Particularly in solo and small law practices, income growth typically is irregular and for the most part slow in the first year of practice. Before you decide to go solo or join a new practice, do some financial planning and consider these three tips.
- Have a plan. Every business must have a business plan; a law practice is no different. Thus, it’s important from a financial planning standpoint to plan for a certain number of months in which the practice may have a negative cash flow and to provide means to get through any lean times. Before opening a solo law office, a practitioner should work with someone or have the skill set to establish a reasonable budget, draft a viable business plan, and secure the financial resources—saved or borrowed—to sustain the practice during the start-up period.
- Leave former employer on good terms. New practices sometimes split off from other practices, as when an attorney decides to leave an established practice to strike out alone or with partners. Be careful about trying to take a client base or workload with you; unethical/improper behavior in securing clients has tremendous short- and long-term costs and implications. If the new practice is an offshoot from another firm, take care to make the separation as cordial and transparent as is reasonably possible.
- Think creatively to decrease costs and increase income. With the availability of virtual offices, multi-space networks, online law libraries, and local bar “list-servs,” a practitioner with entrepreneurial skills and the requisite experience has many options available to minimize overhead and maximize potential income. Consider all overhead expenses associated with the start-up and operation of a practice (e.g., office rent) as part of the planning and formation process. Seek out competent and trusted advisors to minimize the risks of a start-up or transition from a firm to a new practice. One strategy is to rent an office in a suite that has other lawyers with complementary practices.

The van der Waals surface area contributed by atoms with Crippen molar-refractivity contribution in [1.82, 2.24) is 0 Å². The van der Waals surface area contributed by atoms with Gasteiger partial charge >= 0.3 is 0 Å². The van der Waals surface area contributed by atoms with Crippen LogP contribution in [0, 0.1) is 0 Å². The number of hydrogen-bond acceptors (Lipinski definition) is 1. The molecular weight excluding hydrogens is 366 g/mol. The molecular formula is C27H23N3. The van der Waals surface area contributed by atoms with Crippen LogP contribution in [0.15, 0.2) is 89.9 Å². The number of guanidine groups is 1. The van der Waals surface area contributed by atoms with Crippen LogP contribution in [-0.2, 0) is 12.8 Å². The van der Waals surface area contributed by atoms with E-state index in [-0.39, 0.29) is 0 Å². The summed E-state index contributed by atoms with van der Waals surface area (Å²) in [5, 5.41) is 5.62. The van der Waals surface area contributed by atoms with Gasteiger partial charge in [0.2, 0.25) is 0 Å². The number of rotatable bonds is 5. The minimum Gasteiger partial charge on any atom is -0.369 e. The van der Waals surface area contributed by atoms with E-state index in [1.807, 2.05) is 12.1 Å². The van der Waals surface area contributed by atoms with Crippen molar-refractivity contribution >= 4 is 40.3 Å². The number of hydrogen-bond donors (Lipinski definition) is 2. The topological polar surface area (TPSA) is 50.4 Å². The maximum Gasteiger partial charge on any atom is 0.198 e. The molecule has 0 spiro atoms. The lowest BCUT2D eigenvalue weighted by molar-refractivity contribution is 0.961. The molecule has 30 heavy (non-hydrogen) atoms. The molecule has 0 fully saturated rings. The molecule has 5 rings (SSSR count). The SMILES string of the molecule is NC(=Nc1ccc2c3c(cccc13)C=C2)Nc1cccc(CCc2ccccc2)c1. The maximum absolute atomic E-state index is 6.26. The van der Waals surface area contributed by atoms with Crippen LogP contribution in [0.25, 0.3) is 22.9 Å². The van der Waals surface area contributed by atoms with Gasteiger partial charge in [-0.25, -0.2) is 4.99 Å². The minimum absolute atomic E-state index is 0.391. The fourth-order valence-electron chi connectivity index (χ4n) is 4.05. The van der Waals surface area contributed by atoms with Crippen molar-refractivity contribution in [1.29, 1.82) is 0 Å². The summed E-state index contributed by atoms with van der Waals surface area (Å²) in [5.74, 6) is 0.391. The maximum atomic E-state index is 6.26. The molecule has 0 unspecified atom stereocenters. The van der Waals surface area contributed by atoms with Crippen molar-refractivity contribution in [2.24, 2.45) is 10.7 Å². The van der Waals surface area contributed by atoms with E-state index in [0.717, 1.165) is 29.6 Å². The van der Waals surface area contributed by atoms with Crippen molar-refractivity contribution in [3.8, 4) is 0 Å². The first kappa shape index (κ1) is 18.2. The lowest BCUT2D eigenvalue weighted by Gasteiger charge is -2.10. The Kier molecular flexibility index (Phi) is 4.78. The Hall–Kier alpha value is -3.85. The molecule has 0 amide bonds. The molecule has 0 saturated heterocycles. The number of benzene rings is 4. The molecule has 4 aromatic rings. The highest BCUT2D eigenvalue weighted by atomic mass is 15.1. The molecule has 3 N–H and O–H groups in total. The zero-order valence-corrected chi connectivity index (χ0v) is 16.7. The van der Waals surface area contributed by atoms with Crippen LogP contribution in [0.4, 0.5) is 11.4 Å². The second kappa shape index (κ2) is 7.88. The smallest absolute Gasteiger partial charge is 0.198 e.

Cautionary note: Often, established lawyers or departments may be lured into setting up a new organization by the potential income stream from a single case, major client, or organization without considering the long-term implications of what may happen if the client is lured back to the old firm. If the client is looking to reduce its costs/fees by encouraging you to breach commonsense rules or propriety, recognize the red flag because such a client will have continuing issues of loyalty or respect for your integrity.
Get practical advice on opening a law practice in CEB’s California Basic Practice Handbook, chap 1. Also check out the advice in CEB’s California Civil Procedure Before Trial chapter 1 on accepting cases and implementing office procedures. CEB also has a free program Suddenly Solo with insider tips for getting your new practice up, running, and prospering.
Other CEBblog™ posts you may find useful:
- Going Solo? Don’t Forget Insurance!
- Do You Have What It Takes to Go Solo?
- Starting a Solo Practice – Step 1: Getting Office Space
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